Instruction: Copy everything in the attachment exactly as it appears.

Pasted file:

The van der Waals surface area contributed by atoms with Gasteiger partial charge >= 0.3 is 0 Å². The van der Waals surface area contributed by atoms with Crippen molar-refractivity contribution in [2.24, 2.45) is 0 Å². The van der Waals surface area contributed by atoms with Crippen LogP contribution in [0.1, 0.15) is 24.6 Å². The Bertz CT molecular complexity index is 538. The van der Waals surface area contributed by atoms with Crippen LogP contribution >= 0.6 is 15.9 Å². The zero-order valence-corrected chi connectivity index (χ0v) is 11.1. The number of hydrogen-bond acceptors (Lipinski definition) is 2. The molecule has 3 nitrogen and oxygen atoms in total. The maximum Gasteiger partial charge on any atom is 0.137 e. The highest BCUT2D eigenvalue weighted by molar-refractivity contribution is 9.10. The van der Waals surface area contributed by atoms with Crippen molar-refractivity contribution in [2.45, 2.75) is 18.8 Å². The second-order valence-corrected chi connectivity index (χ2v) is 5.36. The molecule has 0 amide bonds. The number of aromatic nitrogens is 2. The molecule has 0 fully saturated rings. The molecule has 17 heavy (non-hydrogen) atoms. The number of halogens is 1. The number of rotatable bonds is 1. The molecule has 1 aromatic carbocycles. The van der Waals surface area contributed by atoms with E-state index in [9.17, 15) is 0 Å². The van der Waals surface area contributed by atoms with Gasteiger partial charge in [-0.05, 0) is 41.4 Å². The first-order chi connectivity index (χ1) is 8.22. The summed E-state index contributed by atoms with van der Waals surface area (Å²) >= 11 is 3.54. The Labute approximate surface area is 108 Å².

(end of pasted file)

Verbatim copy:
The van der Waals surface area contributed by atoms with Gasteiger partial charge >= 0.3 is 0 Å². The van der Waals surface area contributed by atoms with Crippen molar-refractivity contribution in [2.24, 2.45) is 0 Å². The van der Waals surface area contributed by atoms with Crippen LogP contribution in [0.1, 0.15) is 24.6 Å². The Bertz CT molecular complexity index is 538. The van der Waals surface area contributed by atoms with Crippen LogP contribution >= 0.6 is 15.9 Å². The zero-order valence-corrected chi connectivity index (χ0v) is 11.1. The number of hydrogen-bond acceptors (Lipinski definition) is 2. The molecule has 3 nitrogen and oxygen atoms in total. The maximum Gasteiger partial charge on any atom is 0.137 e. The highest BCUT2D eigenvalue weighted by molar-refractivity contribution is 9.10. The van der Waals surface area contributed by atoms with Crippen molar-refractivity contribution in [2.45, 2.75) is 18.8 Å². The second-order valence-corrected chi connectivity index (χ2v) is 5.36. The molecule has 0 amide bonds. The number of aromatic nitrogens is 2. The molecule has 0 fully saturated rings. The molecule has 17 heavy (non-hydrogen) atoms. The number of halogens is 1. The number of rotatable bonds is 1. The molecule has 1 aromatic carbocycles. The van der Waals surface area contributed by atoms with E-state index in [9.17, 15) is 0 Å². The van der Waals surface area contributed by atoms with Gasteiger partial charge in [-0.05, 0) is 41.4 Å². The first-order chi connectivity index (χ1) is 8.22. The summed E-state index contributed by atoms with van der Waals surface area (Å²) >= 11 is 3.54. The Labute approximate surface area is 108 Å².